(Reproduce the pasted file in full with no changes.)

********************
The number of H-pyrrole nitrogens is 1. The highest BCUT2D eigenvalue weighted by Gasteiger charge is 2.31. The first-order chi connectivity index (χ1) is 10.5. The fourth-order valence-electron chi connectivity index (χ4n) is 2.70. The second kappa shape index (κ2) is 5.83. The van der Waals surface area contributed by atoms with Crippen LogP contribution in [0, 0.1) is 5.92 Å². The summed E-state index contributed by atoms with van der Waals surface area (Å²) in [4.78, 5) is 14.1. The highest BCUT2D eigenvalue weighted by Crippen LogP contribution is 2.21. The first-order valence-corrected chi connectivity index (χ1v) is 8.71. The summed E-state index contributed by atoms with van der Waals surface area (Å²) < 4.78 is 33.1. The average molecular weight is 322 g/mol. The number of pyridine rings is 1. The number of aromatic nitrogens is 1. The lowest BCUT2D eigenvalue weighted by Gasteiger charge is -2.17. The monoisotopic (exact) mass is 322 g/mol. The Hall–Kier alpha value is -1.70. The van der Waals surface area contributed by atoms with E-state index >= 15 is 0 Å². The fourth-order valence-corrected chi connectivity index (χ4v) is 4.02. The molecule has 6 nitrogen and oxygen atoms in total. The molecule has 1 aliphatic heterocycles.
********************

The number of H-pyrrole nitrogens is 1. The highest BCUT2D eigenvalue weighted by Gasteiger charge is 2.31. The first-order chi connectivity index (χ1) is 10.5. The fourth-order valence-electron chi connectivity index (χ4n) is 2.70. The second kappa shape index (κ2) is 5.83. The van der Waals surface area contributed by atoms with Crippen LogP contribution in [0, 0.1) is 5.92 Å². The summed E-state index contributed by atoms with van der Waals surface area (Å²) in [4.78, 5) is 14.1. The highest BCUT2D eigenvalue weighted by Crippen LogP contribution is 2.21. The first-order valence-corrected chi connectivity index (χ1v) is 8.71. The summed E-state index contributed by atoms with van der Waals surface area (Å²) < 4.78 is 33.1. The average molecular weight is 322 g/mol. The number of pyridine rings is 1. The number of aromatic nitrogens is 1. The lowest BCUT2D eigenvalue weighted by Gasteiger charge is -2.17. The monoisotopic (exact) mass is 322 g/mol. The Hall–Kier alpha value is -1.70. The van der Waals surface area contributed by atoms with E-state index >= 15 is 0 Å². The fourth-order valence-corrected chi connectivity index (χ4v) is 4.02. The molecule has 6 nitrogen and oxygen atoms in total. The molecule has 1 aliphatic heterocycles.